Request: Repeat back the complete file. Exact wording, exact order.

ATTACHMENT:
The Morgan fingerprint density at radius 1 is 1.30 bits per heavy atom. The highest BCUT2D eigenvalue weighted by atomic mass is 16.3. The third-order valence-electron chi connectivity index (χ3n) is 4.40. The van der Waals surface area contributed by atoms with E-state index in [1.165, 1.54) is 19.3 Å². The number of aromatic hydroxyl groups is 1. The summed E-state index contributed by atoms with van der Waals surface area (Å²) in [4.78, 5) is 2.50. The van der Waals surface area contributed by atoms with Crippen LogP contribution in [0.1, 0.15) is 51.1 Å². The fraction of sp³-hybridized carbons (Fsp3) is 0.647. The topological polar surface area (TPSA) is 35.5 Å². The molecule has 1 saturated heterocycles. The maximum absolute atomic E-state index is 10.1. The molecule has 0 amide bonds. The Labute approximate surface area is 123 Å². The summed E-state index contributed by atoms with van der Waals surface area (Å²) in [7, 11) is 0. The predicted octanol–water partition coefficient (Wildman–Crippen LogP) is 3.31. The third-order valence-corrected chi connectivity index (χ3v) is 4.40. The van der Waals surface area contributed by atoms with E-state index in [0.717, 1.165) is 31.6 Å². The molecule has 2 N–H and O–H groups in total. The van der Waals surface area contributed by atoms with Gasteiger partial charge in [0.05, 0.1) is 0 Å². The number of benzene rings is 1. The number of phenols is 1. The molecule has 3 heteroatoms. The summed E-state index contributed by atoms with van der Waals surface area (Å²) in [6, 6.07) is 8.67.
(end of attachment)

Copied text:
The Morgan fingerprint density at radius 1 is 1.30 bits per heavy atom. The highest BCUT2D eigenvalue weighted by atomic mass is 16.3. The third-order valence-electron chi connectivity index (χ3n) is 4.40. The van der Waals surface area contributed by atoms with E-state index in [1.165, 1.54) is 19.3 Å². The number of aromatic hydroxyl groups is 1. The summed E-state index contributed by atoms with van der Waals surface area (Å²) in [4.78, 5) is 2.50. The van der Waals surface area contributed by atoms with Crippen LogP contribution in [0.1, 0.15) is 51.1 Å². The fraction of sp³-hybridized carbons (Fsp3) is 0.647. The topological polar surface area (TPSA) is 35.5 Å². The molecule has 1 saturated heterocycles. The maximum absolute atomic E-state index is 10.1. The molecule has 0 amide bonds. The Labute approximate surface area is 123 Å². The summed E-state index contributed by atoms with van der Waals surface area (Å²) in [7, 11) is 0. The predicted octanol–water partition coefficient (Wildman–Crippen LogP) is 3.31. The third-order valence-corrected chi connectivity index (χ3v) is 4.40. The van der Waals surface area contributed by atoms with E-state index in [0.717, 1.165) is 31.6 Å². The molecule has 2 N–H and O–H groups in total. The van der Waals surface area contributed by atoms with Gasteiger partial charge in [0.05, 0.1) is 0 Å². The number of benzene rings is 1. The number of phenols is 1. The molecule has 3 heteroatoms. The summed E-state index contributed by atoms with van der Waals surface area (Å²) in [6, 6.07) is 8.67.